Islam, Science, and the Challenge of History

Islam, Science, and the Challenge of History
  • Book
  • 256 pages
  • Level: university

In this 2010 book published by Yale University Press, Ahmad Dallal addresses the epistemological question of the relative authority of religious knowledge and scientific knowledge. The book is broken into four large chapters: “Beginnings and Beyond”; “Science and Philosophy”; “Science and Religion”; and “In the Shadow of Modernity”. Dallal notes that

The scope of Islamic scientific activities is vast. Science in medieval Muslim societies was practiced on a scale unprecedented in earlier or even contemporary human history. In urban centers from the Atlantic to the borders of China, thousands of scientists pursued careers in many diverse scientific disciplines. Until the rise of modern science, no other civilization engaged as many scientists, produced as many scientific books, or provided as varied and sustained support for scientific activity.

However, most of this scientific work is unknown, Dallal writes, as “most [Arabo-Islamic scientific manuscripts] remain unstudied and are often even not catalogued”. And, he notes, “Arabo-Islamic scientific culture is a legacy of the past and a hope for the future but absent, in effect, in the present.” These things mean that today there are many opinions about science and religion as they relate to the Islamic world, and most of those opinions are historically uninformed.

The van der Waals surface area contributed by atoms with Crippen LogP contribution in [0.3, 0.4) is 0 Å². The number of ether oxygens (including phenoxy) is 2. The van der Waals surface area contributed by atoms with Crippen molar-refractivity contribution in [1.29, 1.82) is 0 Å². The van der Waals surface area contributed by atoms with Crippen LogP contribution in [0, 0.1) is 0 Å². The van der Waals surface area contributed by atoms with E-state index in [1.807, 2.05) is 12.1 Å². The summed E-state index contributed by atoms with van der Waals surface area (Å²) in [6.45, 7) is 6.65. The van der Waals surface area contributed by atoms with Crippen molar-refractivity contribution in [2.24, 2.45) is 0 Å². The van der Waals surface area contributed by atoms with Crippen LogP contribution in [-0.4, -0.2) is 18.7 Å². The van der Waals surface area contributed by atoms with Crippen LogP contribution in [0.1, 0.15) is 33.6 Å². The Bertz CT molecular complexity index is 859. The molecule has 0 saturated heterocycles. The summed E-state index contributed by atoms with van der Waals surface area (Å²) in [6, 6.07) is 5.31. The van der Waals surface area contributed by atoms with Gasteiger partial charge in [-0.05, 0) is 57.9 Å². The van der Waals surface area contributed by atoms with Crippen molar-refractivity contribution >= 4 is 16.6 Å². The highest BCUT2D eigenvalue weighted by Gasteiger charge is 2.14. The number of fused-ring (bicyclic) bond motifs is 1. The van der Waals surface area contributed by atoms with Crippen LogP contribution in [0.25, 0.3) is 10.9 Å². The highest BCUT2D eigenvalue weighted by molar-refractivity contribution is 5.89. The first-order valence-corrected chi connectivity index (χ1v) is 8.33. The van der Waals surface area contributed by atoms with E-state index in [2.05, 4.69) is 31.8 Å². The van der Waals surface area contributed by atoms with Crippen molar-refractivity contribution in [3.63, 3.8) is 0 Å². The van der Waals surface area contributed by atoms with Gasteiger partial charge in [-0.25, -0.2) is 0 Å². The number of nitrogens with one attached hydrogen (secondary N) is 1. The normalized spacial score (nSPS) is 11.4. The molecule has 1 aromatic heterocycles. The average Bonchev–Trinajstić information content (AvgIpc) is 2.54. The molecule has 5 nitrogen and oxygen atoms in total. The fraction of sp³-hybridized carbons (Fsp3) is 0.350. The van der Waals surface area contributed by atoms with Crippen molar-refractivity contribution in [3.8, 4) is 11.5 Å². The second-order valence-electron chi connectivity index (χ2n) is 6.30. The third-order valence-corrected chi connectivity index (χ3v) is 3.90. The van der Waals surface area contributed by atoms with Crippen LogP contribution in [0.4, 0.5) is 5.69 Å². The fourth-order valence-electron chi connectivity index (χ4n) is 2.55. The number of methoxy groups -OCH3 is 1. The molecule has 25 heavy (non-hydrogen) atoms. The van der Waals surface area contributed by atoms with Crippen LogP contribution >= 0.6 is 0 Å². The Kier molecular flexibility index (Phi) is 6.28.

From the publisher:

An acclaimed scholar provides the most comprehensive examination available of the Islamic scientific tradition and its relationship to religion and philosophy

In this wide-ranging and masterful work, Ahmad Dallal examines the significance of scientific knowledge and situates the culture of science in relation to other cultural forces in Muslim societies. He traces the ways in which the realms of scientific knowledge and religious authority were delineated historically. The realization of a discrepancy between tradition and science often led to demolition and rebuilding and, most important, to questioning whether scientific knowledge should take precedence over religious authority in a matter where their realms clearly overlap.

Dallal frames his inquiry around three concerns: What cultural forces provided the conditions for debate over the primacy of religion or science? How did these debates emerge? And how were they sustained? His primary objectives are to study science in Muslim societies within its larger cultural context and to trace the epistemological distinctions between science and philosophy, on the one hand, and science and religion, on the other. He looks at religious and scientific texts and situates them in the contexts of religion, philosophy, and science. Finally, Dallal describes the relationship negotiated in the classical (medieval) period between the religious, scientific, and philosophical systems of knowledge that is central to the Islamic scientific tradition and shows how this relationship has changed radically in modern times.

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